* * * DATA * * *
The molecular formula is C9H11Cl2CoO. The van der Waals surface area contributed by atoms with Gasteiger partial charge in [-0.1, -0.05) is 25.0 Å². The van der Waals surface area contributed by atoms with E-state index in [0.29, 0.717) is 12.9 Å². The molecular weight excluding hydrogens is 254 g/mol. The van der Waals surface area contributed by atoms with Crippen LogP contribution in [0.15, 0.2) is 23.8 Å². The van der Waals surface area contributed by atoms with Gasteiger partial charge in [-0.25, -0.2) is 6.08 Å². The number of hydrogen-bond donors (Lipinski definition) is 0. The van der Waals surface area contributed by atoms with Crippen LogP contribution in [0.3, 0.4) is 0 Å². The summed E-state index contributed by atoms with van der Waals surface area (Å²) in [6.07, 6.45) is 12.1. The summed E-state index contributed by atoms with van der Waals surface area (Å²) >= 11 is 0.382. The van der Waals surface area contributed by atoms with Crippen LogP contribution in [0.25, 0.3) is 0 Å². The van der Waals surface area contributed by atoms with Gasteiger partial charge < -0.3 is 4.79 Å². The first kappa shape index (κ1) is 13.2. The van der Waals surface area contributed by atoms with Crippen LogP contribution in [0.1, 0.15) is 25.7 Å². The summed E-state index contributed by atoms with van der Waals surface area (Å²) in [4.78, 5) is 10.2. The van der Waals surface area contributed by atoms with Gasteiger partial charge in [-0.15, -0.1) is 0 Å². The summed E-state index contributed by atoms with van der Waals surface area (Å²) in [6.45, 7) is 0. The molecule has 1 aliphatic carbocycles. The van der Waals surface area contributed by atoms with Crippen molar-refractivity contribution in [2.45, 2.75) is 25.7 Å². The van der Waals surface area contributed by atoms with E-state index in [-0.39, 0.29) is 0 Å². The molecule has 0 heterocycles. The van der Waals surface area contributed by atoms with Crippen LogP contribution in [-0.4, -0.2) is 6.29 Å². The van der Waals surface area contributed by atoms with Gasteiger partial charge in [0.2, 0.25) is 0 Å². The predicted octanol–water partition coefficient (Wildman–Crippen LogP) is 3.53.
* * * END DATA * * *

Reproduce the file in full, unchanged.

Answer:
The molecular formula is C9H11Cl2CoO. The van der Waals surface area contributed by atoms with Gasteiger partial charge in [-0.1, -0.05) is 25.0 Å². The van der Waals surface area contributed by atoms with E-state index in [0.29, 0.717) is 12.9 Å². The molecular weight excluding hydrogens is 254 g/mol. The van der Waals surface area contributed by atoms with Crippen LogP contribution in [0.15, 0.2) is 23.8 Å². The van der Waals surface area contributed by atoms with Gasteiger partial charge in [-0.25, -0.2) is 6.08 Å². The number of hydrogen-bond donors (Lipinski definition) is 0. The van der Waals surface area contributed by atoms with Crippen LogP contribution in [0.3, 0.4) is 0 Å². The summed E-state index contributed by atoms with van der Waals surface area (Å²) in [6.07, 6.45) is 12.1. The summed E-state index contributed by atoms with van der Waals surface area (Å²) >= 11 is 0.382. The van der Waals surface area contributed by atoms with Crippen LogP contribution in [0.25, 0.3) is 0 Å². The van der Waals surface area contributed by atoms with Gasteiger partial charge < -0.3 is 4.79 Å². The first kappa shape index (κ1) is 13.2. The van der Waals surface area contributed by atoms with Crippen LogP contribution in [0.1, 0.15) is 25.7 Å². The summed E-state index contributed by atoms with van der Waals surface area (Å²) in [4.78, 5) is 10.2. The van der Waals surface area contributed by atoms with Gasteiger partial charge in [-0.15, -0.1) is 0 Å². The summed E-state index contributed by atoms with van der Waals surface area (Å²) in [6.45, 7) is 0. The molecule has 1 aliphatic carbocycles. The van der Waals surface area contributed by atoms with Crippen molar-refractivity contribution in [2.45, 2.75) is 25.7 Å². The van der Waals surface area contributed by atoms with E-state index in [-0.39, 0.29) is 0 Å². The molecule has 0 heterocycles. The van der Waals surface area contributed by atoms with Crippen LogP contribution in [-0.4, -0.2) is 6.29 Å². The van der Waals surface area contributed by atoms with Gasteiger partial charge in [0.2, 0.25) is 0 Å². The predicted octanol–water partition coefficient (Wildman–Crippen LogP) is 3.53.